So here are some of the culture shocks I have experienced during my stay in Italy so far.
1. Its all about the love in Italy
When I first met my host family, I planned to give them a hug (and that's already very affectionate for me). But instead, they gave me a kiss on both cheeks each and I realized that this is common in Italy. More kisses and hugs followed after that when I met other Italians during my first week.
I have never received (or given) so many hugs and kisses in just 1 week, I can't even keep track anymore! But you know what? I actually like it.
2. Most Italians smoke
The first thing that greeted me at the entrance of the airport was the smell of cigarettes. Its very common for people to smoke here, including the teenagers. Even my host family smokes, except for my host sister, Lia.
Although I've been offered a cigarette once in a while, I refused politely. I want to experience their culture, but I don't intend to start any bad habits. Like smoking.
But I've learnt to stand the smell of cigarettes now and it doesn't bother me whenever somebody smokes in front of my face anymore.
3. Nobody goes bare footed in the house
OK, I've been quite aware about this culture before I arrived in Italy, but despite all that, I still asked where do I put my shoes when I first arrived at their home. I was a bit surprised that I could walk around in the house wearing my sneakers because I didn't want to dirty the floors.
But everybody seems to be doing it so what the heck. Anyway, if you wanna be comfortable, you can wear house slippers like the one I'm wearing now. Their aunt bought it for me even though I insisted that I'd pay for myself and she said its a gift for me.
Isn't that kind of her?
4. Italians eat fast
That was definitely a shocker for me. I thought I ate quickly. I've always finished eating my food first back in Malaysia, so I was very surprised that everybody else had finished eating their share of pizza while I was only halfway through (and trust me, it was a very large piece of pizza)!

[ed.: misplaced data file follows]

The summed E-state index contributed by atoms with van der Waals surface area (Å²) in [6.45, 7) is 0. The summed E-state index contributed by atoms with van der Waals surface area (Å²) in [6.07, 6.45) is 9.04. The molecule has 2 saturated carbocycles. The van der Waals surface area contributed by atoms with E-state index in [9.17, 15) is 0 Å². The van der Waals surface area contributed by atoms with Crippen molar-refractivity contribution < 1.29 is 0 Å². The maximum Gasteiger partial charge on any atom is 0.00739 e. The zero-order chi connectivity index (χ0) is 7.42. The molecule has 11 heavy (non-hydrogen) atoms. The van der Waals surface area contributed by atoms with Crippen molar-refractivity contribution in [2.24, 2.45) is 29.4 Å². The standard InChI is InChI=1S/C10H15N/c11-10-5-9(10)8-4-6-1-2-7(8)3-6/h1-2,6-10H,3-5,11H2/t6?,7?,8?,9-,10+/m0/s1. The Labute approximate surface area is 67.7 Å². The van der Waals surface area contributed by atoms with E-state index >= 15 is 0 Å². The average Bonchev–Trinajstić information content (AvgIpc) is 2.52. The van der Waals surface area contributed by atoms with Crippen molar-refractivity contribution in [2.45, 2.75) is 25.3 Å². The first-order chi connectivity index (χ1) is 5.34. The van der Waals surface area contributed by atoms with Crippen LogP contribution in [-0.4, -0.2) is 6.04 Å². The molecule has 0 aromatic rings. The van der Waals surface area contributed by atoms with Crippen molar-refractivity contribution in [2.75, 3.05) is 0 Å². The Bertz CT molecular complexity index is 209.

The there was lunch and dinner and every time I always finish last! Even their grandpa ate faster than me =.=
5. EVERYTHING is in Italian. Even the Simpsons.
In fact, everything that was originally in English has been dubbed into Italian so that the locals are able to enjoy it. We even watched Dragonball in Italian!
Its so weird watching Goku speak Italian...
Its not just the TV. Even the movies played American movies in Italian.
The movie is dubbed in Italian and there isn't even any English subtitles for me to read like the ones in Malaysia. I had a feeling that it was a good movie. Unfortunately, I couldn't understand a word of it.
6. Italian kids gamble a lot
Now that its the holidays, I've been following Lia to her friend's house nearly every night to play Tombola or Sinco. Its the Napolean version of 'Bingo' and its quite fun. Except for the fact that I always keep losing money T.T
Tombola. Its a game where somebody randomly chooses a number and call it out. You're supposed to cover the number that is called on your card just like bingo. The first one who finishes all the numbers is supposed to call out 'Tombola!' and you win money.
In the beginning, I didn't win at all because they call out the numbers in Italian so I couldn't really understand. But after numerous times of playing, I began to recognize the numbers and I've won a few times now.
Here's a fun fact about gambling in Italy; it is said that a person who is very unlucky in the game is usually lucky in love. Maybe I'm lucky in love because I never won anything at all during the first few nights :P
7. Loud conversations are normal
Until now, this is something I'm still not very used to. I don't understand Italian very well, so I get very uncomfortable when people starts talking to each other very loudly. At home, people shout at each other when they're mad at each other so I get a little upset whenever my host family starts talking loudly because I can't tell if they're angry or not.
I've been told that its normal for people to shout at each other even when their not mad, but sometimes I'm afraid they shout because I did something wrong. Oh well, hopefully I'll get used to it soon...
And that's some of the few culture shocks I have experienced during my stay in Italy. I'm pretty sure there are a few more, but I'm too lazy to list it down. More updates to come soon.
HAPPY NEW YEAR!!!